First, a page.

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decided: December 11, 1972.


Appeals from judgment of sentence of Court of Common Pleas of Blair County, Oct. T., 1968, No. 2 and Oct. T., 1969, No. 12, in case of Commonwealth of Pennsylvania v. Kenneth I. Amick.


Marjorie H. Matson, for appellant.

John Woodcock, Jr. and Clyde O. Black, II, Assistant District Attorneys, for Commonwealth, appellee.

Wright, P. J., Watkins, Jacobs, Hoffman, Spaulding, Cercone, and Packel, JJ. Opinion by Hoffman, J. Wright, P. J., would affirm on the opinion of Judge Haberstroh. Watkins and Cercone, JJ., dissent.

Author: Hoffman

[ 223 Pa. Super. Page 238]

This appeal raises important and delicate constitutional questions concerning the seizure of allegedly obscene literature which led to the prosecution of appellant for possession of obscene matter with the intent to sell.

Appellant's book store in Altoona, Blair County, was the subject of two searches conducted by way of general search warrants under date of July 30, 1968 and June 26, 1969. Certain materials were seized on each occasion. A Motion to Suppress was refused on June 5, 1970 by the Court below. At the election of appellant, the matters were tried before the Court without a jury, at which time both cases were consolidated.

At trial, Commonwealth introduced into evidence twenty-two exhibits, consisting of certain of the seized items and constituting a "sampling" of the 19 cartons of materials that had been confiscated as a result of both raids. In addition, Commonwealth presented the testimony of the prosecuting officer and four lay witnesses from Blair County, who concluded that, based upon their examination of some of the seized items, the literature was obscene. The competency of the witnesses was challenged by defense counsel, which objections were overruled.*fn1

Appellant was thereafter found guilty of the violations with which he was charged. The Court refused post-trial motions, and on July 13, 1971, sentenced appellant, imposing a fine of $15,000 plus costs, and setting terms of imprisonment on the two charges of four to eight months and seven to fourteen months, to run

[ 223 Pa. Super. Page 239]

    consecutively. Appellant was refused release on bail pending appeal, but this Court granted supersedeas upon the posting of a surety bond in the amount of $1,000.

Appellant contends that police unlawfully made mass seizures of material from his place of business, and that such seizures constituted an invasion of his First and Fourteenth Amendment rights. It is well-recognized that obscenity is not within the area of protected speech guaranteed by the First Amendment. Roth v. United States, 354 U.S. 476 (1957). The United States Supreme Court, in Marcus v. Search Warrant, 367 U.S. 717, 731 (1961), however, emphasized that ". . . under the Fourteenth Amendment, a State is not free to adopt whatever procedures it pleases for dealing with obscenity."*fn2 The Court rejected the contention that obscene literature was contraband, to be searched for and seized as if it were a gambling device, narcotic drug, or other contraband. Recalling the origin and purpose of the First Amendment, the Court stated at p. 729: "The Bill of Rights was fashioned against the background of knowledge that unrestricted power of search and seizure could also be an instrument for stifling liberty of expression."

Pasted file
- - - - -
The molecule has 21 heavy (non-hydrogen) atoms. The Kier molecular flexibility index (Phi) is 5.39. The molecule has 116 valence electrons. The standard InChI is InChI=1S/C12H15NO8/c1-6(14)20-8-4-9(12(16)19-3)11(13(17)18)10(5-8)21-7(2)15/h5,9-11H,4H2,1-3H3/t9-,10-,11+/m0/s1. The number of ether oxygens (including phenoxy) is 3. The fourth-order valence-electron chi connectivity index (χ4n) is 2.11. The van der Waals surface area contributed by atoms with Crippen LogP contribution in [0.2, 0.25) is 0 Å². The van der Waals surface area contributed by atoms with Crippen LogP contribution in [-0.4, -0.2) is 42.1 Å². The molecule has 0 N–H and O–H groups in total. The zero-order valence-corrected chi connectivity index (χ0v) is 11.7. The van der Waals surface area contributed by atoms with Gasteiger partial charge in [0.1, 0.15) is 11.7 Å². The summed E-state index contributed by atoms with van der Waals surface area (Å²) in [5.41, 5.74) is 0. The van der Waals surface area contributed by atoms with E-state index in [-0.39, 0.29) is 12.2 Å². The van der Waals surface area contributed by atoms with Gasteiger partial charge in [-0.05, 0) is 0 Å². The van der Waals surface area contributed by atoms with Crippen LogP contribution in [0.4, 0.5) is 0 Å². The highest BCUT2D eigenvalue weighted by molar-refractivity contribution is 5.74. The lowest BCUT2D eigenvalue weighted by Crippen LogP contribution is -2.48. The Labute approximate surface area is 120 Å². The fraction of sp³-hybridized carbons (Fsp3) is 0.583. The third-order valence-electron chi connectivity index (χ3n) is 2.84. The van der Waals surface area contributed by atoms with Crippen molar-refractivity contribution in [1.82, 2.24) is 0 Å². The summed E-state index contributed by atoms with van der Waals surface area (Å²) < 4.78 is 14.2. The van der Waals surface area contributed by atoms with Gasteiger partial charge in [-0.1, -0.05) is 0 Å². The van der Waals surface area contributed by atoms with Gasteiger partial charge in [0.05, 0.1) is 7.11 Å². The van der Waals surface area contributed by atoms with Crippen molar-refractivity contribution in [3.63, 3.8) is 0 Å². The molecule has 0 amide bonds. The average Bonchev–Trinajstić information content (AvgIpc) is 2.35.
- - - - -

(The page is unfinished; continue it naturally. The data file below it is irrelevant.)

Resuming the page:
In a case following Marcus, Justice Brennan writing for the Court found a procedure, whereby a stock of books was seized pursuant to a search warrant issued by an authority in an ex parte proceeding, constitutionally deficient, saying, "For if seizure of books precedes an adversary determination of their obscenity, there is danger of abridgement of the right of the public

[ 223 Pa. Super. Page 240]

    in a free society to unobstructed circulation of nonobscene books." Quantity of Books v. Kansas, 378 U.S. 205, 213 (1964); see also Freedman v. Maryland, 380 U.S. 51 (1965).

Like Quantity of Books, supra, the instant case presents a situation where seizures were made pursuant to a general search warrant, and without a prior adversary proceeding to determine obscenity.*fn3

[ 223 Pa. Super. Page 241]

Applying these principles, our Pennsylvania courts have repeatedly struck down "prior restraints". In Smith v. Crumlish, 207 Pa. Superior Ct. 516, 218 A.2d 596 (1966), our Court held that the seizure of a movie without a prior adversary hearing was unconstitutional. Citing the Supreme Court cases dealing with printed matter, discussed supra, we held that "only a judicial decision in an adversary proceeding ensures the necessary sensitivity to freedom of expression." (at p. 522). A number of Pennsylvania Supreme Court decisions have set down the same requirements to prevent abridgement of precious First Amendment rights, as enunciated in Smith v. Crumlish, supra. Duggan v. Page 241} 807 Liberty Avenue, Inc., 447 Pa. 281, 288 A.2d 750 (1972); Commonwealth v. Guild Theatre, Inc., 432 Pa. 378, 248 A.2d 45 (1968).

The import of these decisions is certainly that no committing magistrate without an adversary hearing can constitutionally issue a search warrant authorizing seizure of "obscene literature". Since this was what was done in the instant case, the seizure was constitutionally defective. The court below should have suppressed the evidence which was the subject-matter of appellant's convictions.

Therefore, we reverse the judgment of sentence, and order appellant discharged.*fn4


Judgment of sentence reversed and appellant discharged.

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